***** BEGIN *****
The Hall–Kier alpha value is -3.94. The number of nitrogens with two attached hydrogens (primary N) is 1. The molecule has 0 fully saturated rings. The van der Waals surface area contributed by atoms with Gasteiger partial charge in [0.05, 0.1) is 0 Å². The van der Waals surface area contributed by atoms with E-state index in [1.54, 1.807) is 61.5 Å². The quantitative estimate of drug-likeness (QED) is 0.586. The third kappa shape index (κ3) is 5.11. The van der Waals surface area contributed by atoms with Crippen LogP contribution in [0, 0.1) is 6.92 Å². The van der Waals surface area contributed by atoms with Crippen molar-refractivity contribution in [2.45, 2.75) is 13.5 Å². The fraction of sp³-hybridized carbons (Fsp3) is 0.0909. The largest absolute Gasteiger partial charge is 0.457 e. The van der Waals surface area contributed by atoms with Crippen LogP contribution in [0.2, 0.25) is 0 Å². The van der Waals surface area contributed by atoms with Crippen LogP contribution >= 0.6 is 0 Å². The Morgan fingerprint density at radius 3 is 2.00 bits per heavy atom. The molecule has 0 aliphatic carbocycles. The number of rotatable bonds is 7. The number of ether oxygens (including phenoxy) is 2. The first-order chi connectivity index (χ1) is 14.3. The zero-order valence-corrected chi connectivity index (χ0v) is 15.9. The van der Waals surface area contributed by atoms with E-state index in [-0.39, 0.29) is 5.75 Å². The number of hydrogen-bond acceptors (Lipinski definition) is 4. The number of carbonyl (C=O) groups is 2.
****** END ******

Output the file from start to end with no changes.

The Hall–Kier alpha value is -3.94. The number of nitrogens with two attached hydrogens (primary N) is 1. The molecule has 0 fully saturated rings. The van der Waals surface area contributed by atoms with Gasteiger partial charge in [0.05, 0.1) is 0 Å². The van der Waals surface area contributed by atoms with E-state index in [1.54, 1.807) is 61.5 Å². The quantitative estimate of drug-likeness (QED) is 0.586. The third kappa shape index (κ3) is 5.11. The van der Waals surface area contributed by atoms with Crippen LogP contribution in [0, 0.1) is 6.92 Å². The van der Waals surface area contributed by atoms with Crippen molar-refractivity contribution in [2.45, 2.75) is 13.5 Å². The fraction of sp³-hybridized carbons (Fsp3) is 0.0909. The largest absolute Gasteiger partial charge is 0.457 e. The van der Waals surface area contributed by atoms with Crippen LogP contribution in [0.2, 0.25) is 0 Å². The van der Waals surface area contributed by atoms with Crippen LogP contribution >= 0.6 is 0 Å². The Morgan fingerprint density at radius 3 is 2.00 bits per heavy atom. The molecule has 0 aliphatic carbocycles. The number of rotatable bonds is 7. The number of ether oxygens (including phenoxy) is 2. The first-order chi connectivity index (χ1) is 14.3. The zero-order valence-corrected chi connectivity index (χ0v) is 15.9. The van der Waals surface area contributed by atoms with E-state index in [-0.39, 0.29) is 5.75 Å². The number of hydrogen-bond acceptors (Lipinski definition) is 4. The number of carbonyl (C=O) groups is 2.